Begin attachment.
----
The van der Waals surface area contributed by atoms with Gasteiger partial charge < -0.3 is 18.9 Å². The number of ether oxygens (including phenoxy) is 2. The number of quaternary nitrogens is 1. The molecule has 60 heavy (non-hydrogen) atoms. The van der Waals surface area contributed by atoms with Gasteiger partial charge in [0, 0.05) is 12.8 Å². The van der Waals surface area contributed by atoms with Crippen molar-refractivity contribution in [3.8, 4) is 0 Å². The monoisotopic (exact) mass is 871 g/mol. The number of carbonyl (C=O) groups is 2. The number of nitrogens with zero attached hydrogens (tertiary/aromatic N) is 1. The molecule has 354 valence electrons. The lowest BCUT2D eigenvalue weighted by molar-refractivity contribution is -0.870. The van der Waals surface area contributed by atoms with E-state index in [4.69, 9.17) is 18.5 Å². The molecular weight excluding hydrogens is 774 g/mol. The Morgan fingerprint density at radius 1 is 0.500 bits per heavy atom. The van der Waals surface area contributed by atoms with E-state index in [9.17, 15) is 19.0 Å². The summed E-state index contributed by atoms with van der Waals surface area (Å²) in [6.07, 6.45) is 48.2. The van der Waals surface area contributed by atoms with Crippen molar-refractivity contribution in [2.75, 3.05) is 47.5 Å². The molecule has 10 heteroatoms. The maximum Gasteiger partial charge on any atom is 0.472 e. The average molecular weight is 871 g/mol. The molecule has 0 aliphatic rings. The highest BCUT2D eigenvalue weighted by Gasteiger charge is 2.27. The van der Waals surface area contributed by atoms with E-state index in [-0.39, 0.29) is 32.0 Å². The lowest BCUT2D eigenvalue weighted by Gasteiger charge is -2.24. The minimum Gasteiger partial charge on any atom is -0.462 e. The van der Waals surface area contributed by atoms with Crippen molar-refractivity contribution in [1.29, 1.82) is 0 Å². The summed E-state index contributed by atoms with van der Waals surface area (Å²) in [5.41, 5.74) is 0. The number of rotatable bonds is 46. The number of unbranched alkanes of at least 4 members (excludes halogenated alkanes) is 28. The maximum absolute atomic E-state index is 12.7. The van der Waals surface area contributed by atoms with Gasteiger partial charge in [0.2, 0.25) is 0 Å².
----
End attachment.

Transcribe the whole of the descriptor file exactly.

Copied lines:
The van der Waals surface area contributed by atoms with Gasteiger partial charge < -0.3 is 18.9 Å². The number of ether oxygens (including phenoxy) is 2. The number of quaternary nitrogens is 1. The molecule has 60 heavy (non-hydrogen) atoms. The van der Waals surface area contributed by atoms with Gasteiger partial charge in [0, 0.05) is 12.8 Å². The van der Waals surface area contributed by atoms with Crippen molar-refractivity contribution in [3.8, 4) is 0 Å². The monoisotopic (exact) mass is 871 g/mol. The number of carbonyl (C=O) groups is 2. The number of nitrogens with zero attached hydrogens (tertiary/aromatic N) is 1. The molecule has 354 valence electrons. The lowest BCUT2D eigenvalue weighted by molar-refractivity contribution is -0.870. The van der Waals surface area contributed by atoms with E-state index in [4.69, 9.17) is 18.5 Å². The molecular weight excluding hydrogens is 774 g/mol. The Morgan fingerprint density at radius 1 is 0.500 bits per heavy atom. The van der Waals surface area contributed by atoms with E-state index in [9.17, 15) is 19.0 Å². The summed E-state index contributed by atoms with van der Waals surface area (Å²) in [6.07, 6.45) is 48.2. The van der Waals surface area contributed by atoms with Crippen molar-refractivity contribution in [2.75, 3.05) is 47.5 Å². The molecule has 10 heteroatoms. The maximum Gasteiger partial charge on any atom is 0.472 e. The average molecular weight is 871 g/mol. The molecule has 0 aliphatic rings. The highest BCUT2D eigenvalue weighted by Gasteiger charge is 2.27. The van der Waals surface area contributed by atoms with E-state index in [-0.39, 0.29) is 32.0 Å². The lowest BCUT2D eigenvalue weighted by Gasteiger charge is -2.24. The minimum Gasteiger partial charge on any atom is -0.462 e. The van der Waals surface area contributed by atoms with Crippen molar-refractivity contribution in [1.29, 1.82) is 0 Å². The summed E-state index contributed by atoms with van der Waals surface area (Å²) in [5.41, 5.74) is 0. The number of rotatable bonds is 46. The number of unbranched alkanes of at least 4 members (excludes halogenated alkanes) is 28. The maximum absolute atomic E-state index is 12.7. The van der Waals surface area contributed by atoms with Gasteiger partial charge in [0.2, 0.25) is 0 Å².